Depending on where you live, rules about masks and social distancing are different. And, if you live in a state where one or both are required, it may become your responsibility to make sure that a wedding you are a part of is complying. While enforcing rules may be the last thing you want to do, it is important to follow local rules and regulations—even when the couple feels differently. So, if you need to say “no” to the couple about saying “yes” to the rules, here is a way to put it delicately:
I understand that some of these requirements are not what you had envisioned for your wedding and for that, I apologize. As a business owner, I am required to follow the local rules and regulations in order to keep my license.
How to say “no” when you no longer feel comfortable working a wedding
Boundaries have always been an important part of keeping your stress down and enthusiasm up as a wedding pro. While you might be great at reinforcing boundaries in situations you’ve had experience with, holding your ground can be hard when you’re being asked to do something for the first time. Throw a moving target and ever-changing regulations into the mix and you’ve got a recipe for feeling really uncomfortable all-of-the-sudden. So, if you find yourself in the very uncomfortable spot of no longer feeling comfortable moving forward, here are some words to help you bow out gracefully:
It’s been great working with you and I am still honored that you picked me to be a part of your pro team. As you know, there have been a lot of changes in the wedding industry as a whole as we all do our best to support our clients. And, at this time, I do not feel as if we can provide you the level of service you deserve and are going to have to terminate our contract.
Want a word of legal advice to make sure that you are establishing expectations from the first moment your couples hire you? Annette Stepanian of Your Legal BFF has shared her thoughts with us to help you make sure you can say no.
“One of the goals of contract drafting is to anticipate potential risks and address those issues in the contract before a conflict arises. In our current environment, it can be quite challenging to do so as the circumstances and laws related to the pandemic continue to change. As new laws and guidelines are established to address the evolving situation, a service provider may consider including clauses in its service agreements reiterating the parties’ obligation to comply with relevant laws as well as a service provider’s right to a safe and healthy working environment. Having these issues addressed in the contract may help support a service provider’s position not to perform if the circumstances are in conflict with relevant laws/guidelines.”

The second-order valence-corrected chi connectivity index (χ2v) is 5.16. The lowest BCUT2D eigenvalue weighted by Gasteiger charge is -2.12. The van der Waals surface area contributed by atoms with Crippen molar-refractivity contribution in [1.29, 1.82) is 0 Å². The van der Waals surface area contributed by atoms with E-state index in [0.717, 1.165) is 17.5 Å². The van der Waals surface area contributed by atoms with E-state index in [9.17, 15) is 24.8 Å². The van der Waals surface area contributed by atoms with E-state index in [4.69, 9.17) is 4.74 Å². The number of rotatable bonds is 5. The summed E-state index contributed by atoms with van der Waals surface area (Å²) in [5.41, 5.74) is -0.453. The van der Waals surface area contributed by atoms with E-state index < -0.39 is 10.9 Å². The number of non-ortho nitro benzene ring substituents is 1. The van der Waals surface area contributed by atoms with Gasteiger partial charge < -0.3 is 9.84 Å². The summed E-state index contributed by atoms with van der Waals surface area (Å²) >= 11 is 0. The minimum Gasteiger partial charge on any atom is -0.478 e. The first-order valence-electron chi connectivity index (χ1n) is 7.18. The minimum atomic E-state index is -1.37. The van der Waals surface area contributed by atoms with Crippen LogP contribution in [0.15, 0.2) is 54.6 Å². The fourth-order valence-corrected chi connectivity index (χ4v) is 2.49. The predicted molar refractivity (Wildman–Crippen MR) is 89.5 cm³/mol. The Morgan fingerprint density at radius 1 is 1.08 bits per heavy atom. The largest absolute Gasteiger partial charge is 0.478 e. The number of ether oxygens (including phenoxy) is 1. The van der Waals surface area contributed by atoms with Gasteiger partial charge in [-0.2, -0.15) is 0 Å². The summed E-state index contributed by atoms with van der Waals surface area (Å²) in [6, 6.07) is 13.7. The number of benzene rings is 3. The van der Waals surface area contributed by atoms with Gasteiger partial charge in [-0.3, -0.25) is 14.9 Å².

How to say “no” when a couple decides to cancel their wedding and they want their deposit back
In the past year many wedding pros have not just been forced to have hard conversations with clients but to make really difficult decisions. And, one of the hardest “no’s” that has been said is in regards to returning deposits. So, if one of your clients makes this request and you need to decline it, here are some words to share in this hardest of conversations:
Preparing for a wedding starts long before the wedding date so my deposits are structured to cover that time and expertise. I am truly sorry that you are no longer able to move forward with your wedding as planned. As stated in my contract, deposits are non-refundable.
“Dealing with requests for refunds and contract terminations are never fun. This is when having a thoughtfully drafted contract can be very helpful as the parties will need to refer to the language regarding contract termination and the corresponding obligations to address a client’s request to terminate the contract. Things like: Does the contract address the circumstances under which a party can terminate the contract and any obligations that must be met upon termination? Does the contract allow the parties to terminate the contract at any time, or does it require that the terminating party notify the other party in advance of its decision to terminate the contract? If so, how much advance notice is required? Upon termination, do the parties have specific obligations they need to uphold? Does the contract address how the service provider can terminate the contract? Or does it only address how a client can terminate? If you haven’t already done so, revisit the termination policy in the contract to determine if it adequately addresses how contract terminations will be handled.” – Annette Stepanian
Saying no is always difficult, especially when you have to say it to the couples you work so hard for. But, in the end, it is important for you to maintain your boundaries, ensure your safety, and abide by the law.